The Deauville Film Fest may be a bit of a paradox, but it’s one embraced by both the French and American film industries. The French may be fierce protectors of their own cinema, but they’re just as devoted to American films.
The seaside resort has long attracted a glamorous array of talent, with the unabashedly commercial aim of pitching their upcoming releases to the French.
But as the major studios corral more of the specialty film market, the fest has become increasingly important as a venue to get out the word about smaller American films.
To counteract its rep as a publicity pit stop, Deauville launched a 10-title competitive section in 1995. Since then, quirkier pics like “Being John Malkovich,” “Memento” and “The Good Girl” have gotten boosts in France from their Deauville slots. About a dozen higher-profile titles, including “The Black Dahlia” and “The Devil Wears Prada” will bow in the Premieres section.
The publicity impact is felt mostly within the borders of the hexagon, but since French box office brings in well over $200 million a year for American titles, it’s an essential platform.
“Deauville is a great fest for launching movies in the fall in France,” says Lionsgate Intl. prexy Nick Meyer, who brought “Buffalo 66” and “Secretary” to Deauville. Metropolitan will release Lionsgate’s “Hard Candy,” which competes in Deauville. Pic already has been released in both the U.K. and the U.S., but ideally Lionsgate uses the fest as part of a global campaign.
When “Crash” hit the shores of Deauville last year, there wasn’t much buzz from its summer U.S. release. The pic took home the grand prize for producers the Yari Film Group and opened two weeks later in France, when memory of the kudos was still fresh.
“Deauville has recently become more high profile” says Yari’s David Glasser, who serves as both chief creative officer of Yari Film Group and prexy of foreign sales arm Syndicate Intl.
This year, Yari’s “The Illusionist” opens the festival after preeming at Sundance, and distrib Metropolitan Filmexport plans to move its opening date up to capitalize on the fest spot. Star Ed Norton will be at the festival.
“The smart thing is to release right after the festival,” Glasser says.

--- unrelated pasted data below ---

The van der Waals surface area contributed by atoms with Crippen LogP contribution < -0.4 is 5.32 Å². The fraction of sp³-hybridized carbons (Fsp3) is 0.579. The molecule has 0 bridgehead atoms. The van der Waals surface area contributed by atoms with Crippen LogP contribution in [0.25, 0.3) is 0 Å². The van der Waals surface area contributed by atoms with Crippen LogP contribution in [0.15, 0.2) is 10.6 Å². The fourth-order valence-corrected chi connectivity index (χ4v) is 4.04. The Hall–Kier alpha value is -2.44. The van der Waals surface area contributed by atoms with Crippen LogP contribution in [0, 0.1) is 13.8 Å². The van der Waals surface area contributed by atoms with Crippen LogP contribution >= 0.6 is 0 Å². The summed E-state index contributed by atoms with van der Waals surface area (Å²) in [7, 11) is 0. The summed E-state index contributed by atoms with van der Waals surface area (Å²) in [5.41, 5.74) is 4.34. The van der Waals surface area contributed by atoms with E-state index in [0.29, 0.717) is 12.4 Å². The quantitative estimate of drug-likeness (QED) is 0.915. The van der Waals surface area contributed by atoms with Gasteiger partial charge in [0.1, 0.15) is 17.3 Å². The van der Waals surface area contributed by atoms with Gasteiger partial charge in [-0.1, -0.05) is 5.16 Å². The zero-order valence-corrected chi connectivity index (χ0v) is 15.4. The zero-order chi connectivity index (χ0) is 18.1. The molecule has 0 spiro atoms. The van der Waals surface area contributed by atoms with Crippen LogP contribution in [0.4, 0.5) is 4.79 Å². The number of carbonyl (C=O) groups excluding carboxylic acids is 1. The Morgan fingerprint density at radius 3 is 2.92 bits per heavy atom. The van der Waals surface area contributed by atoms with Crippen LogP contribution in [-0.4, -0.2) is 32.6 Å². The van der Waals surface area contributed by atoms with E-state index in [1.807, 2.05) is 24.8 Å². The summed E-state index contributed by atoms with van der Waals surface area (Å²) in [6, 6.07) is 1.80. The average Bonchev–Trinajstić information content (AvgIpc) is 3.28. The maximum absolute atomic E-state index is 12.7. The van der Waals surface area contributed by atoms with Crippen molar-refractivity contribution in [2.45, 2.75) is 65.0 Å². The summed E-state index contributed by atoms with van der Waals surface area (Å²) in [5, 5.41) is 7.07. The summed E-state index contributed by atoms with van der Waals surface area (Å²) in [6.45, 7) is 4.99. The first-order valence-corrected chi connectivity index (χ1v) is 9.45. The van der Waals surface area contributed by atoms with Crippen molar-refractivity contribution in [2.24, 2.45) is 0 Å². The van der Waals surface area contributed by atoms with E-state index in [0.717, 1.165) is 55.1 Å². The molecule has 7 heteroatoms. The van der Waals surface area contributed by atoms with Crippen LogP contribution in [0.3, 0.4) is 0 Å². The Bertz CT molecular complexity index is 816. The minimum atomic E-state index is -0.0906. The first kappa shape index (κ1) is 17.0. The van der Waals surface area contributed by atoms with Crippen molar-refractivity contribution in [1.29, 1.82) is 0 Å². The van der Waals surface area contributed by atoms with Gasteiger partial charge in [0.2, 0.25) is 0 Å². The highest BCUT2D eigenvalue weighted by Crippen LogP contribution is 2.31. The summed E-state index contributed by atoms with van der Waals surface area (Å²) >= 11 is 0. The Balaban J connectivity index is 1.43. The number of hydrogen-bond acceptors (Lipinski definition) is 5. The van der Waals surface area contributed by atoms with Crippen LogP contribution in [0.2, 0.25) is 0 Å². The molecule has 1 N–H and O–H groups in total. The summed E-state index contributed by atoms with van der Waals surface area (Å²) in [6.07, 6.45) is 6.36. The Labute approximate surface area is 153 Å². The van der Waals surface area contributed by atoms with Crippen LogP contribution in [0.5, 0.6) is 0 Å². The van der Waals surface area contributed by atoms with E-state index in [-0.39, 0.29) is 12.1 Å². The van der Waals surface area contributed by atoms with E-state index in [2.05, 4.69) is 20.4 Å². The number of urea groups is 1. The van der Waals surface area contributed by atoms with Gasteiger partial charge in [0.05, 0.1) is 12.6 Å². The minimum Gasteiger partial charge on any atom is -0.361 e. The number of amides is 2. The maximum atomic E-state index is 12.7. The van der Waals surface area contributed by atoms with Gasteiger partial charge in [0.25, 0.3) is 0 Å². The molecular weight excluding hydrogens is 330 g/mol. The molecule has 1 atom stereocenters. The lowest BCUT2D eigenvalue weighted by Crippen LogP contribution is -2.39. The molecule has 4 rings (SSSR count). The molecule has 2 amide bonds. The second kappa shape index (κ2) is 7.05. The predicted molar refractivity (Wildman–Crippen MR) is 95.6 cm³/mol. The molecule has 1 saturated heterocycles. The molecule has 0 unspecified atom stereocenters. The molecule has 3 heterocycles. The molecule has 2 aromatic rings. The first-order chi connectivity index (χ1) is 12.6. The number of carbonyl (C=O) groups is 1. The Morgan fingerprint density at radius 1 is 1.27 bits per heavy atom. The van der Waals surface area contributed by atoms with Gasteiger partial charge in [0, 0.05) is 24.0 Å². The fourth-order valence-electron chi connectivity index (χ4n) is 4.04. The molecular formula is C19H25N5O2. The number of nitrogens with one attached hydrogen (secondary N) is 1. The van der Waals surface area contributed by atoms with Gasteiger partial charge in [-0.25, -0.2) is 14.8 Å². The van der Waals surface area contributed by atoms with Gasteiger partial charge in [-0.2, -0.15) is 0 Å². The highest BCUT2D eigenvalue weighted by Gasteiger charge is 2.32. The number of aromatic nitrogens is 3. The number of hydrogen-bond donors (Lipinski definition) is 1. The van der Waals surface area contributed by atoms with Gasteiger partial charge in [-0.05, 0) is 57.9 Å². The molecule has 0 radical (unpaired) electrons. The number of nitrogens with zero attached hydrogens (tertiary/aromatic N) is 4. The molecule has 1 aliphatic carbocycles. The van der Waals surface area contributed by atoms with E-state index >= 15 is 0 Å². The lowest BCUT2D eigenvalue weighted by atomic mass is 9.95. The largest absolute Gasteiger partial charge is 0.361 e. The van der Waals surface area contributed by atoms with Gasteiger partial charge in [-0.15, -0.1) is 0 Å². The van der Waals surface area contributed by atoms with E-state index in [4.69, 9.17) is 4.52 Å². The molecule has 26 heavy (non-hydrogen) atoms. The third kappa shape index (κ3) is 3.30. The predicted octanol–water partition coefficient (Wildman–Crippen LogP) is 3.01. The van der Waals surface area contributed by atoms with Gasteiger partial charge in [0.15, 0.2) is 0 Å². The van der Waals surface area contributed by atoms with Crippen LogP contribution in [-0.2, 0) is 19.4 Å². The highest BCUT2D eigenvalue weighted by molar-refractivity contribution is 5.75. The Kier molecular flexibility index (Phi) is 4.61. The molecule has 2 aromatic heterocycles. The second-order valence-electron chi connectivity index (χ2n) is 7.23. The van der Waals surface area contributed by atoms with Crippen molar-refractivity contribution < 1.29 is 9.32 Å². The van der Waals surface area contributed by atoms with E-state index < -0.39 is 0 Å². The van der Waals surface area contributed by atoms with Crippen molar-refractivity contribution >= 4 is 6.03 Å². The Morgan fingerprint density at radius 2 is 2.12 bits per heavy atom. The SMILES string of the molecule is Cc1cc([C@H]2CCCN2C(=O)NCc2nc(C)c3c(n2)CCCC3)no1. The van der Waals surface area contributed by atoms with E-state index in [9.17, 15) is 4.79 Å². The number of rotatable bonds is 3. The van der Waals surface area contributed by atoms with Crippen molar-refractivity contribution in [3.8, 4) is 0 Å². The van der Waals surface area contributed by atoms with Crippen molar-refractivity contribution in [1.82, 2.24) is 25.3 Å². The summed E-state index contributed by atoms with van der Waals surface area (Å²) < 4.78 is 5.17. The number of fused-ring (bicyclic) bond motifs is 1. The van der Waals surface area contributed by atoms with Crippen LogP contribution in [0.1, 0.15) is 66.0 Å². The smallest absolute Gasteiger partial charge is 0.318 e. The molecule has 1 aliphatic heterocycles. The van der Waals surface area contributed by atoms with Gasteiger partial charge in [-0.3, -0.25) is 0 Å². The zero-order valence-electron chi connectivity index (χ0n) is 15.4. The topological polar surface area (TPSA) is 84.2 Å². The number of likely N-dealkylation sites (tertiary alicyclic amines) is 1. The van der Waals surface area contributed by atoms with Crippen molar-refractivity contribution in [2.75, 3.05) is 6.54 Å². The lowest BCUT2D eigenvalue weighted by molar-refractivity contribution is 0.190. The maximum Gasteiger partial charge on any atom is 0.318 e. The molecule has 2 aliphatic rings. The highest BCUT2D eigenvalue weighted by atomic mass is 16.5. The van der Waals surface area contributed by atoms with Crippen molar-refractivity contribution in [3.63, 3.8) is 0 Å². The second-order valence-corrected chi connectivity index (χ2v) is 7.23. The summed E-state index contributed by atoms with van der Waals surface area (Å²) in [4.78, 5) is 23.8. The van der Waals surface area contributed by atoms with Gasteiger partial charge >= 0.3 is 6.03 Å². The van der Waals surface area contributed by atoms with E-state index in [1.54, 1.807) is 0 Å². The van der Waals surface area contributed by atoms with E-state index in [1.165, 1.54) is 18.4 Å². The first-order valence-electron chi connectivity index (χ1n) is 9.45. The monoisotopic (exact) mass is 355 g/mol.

Since the Gallic media has a huge appetite for American movies, the fest generates plenty of TV and print press. “You get an unbelievable amount of coverage and not only in France. It flows out,” says Glasser.
French distribs often plan to open pics right afterward, resulting in a fortuitous combo of media attention and calendar timing that capitalizes on la rentree, the return from summer vacation that, as in the United States, kicks off the serious movie season.
That’s certainly the way to maximize the press coverage from Deauville, but it doesn’t always work out. Warners was slated to take Curtis Hanson gambling picture “Lucky You” to Deauville, but when the U.S. release date got pushed back, the domino effect around the world led Warners to pull the movie from the festival rather than promo it too early.
“You want to make sure that you’re not too much in advance because you lose the benefit,” says Warners prexy of international marketing Sue Kroll. “The key thing is to find the best date. You could argue that it’s just after the festival.”
Sometimes it’s better to wait. Pics like Venice fest winner “Brokeback Mountain” occasionally gain enough Oscar buzz to sustain their European releases even though they wait until after the holidays to open.
Kroll says the fest is important for helping launch unusual films and smaller films. “Deauville is a fast-breaking opportunity. You get your clip on the news,” she explains, “and you get an interesting mix of films in a great environment.”
It may be located perilously close to the English Channel, but security concerns aside, everyone’s a fan of Deauville’s gracious and leisurely feel.
“It reminds me of the old days,” Glasser says.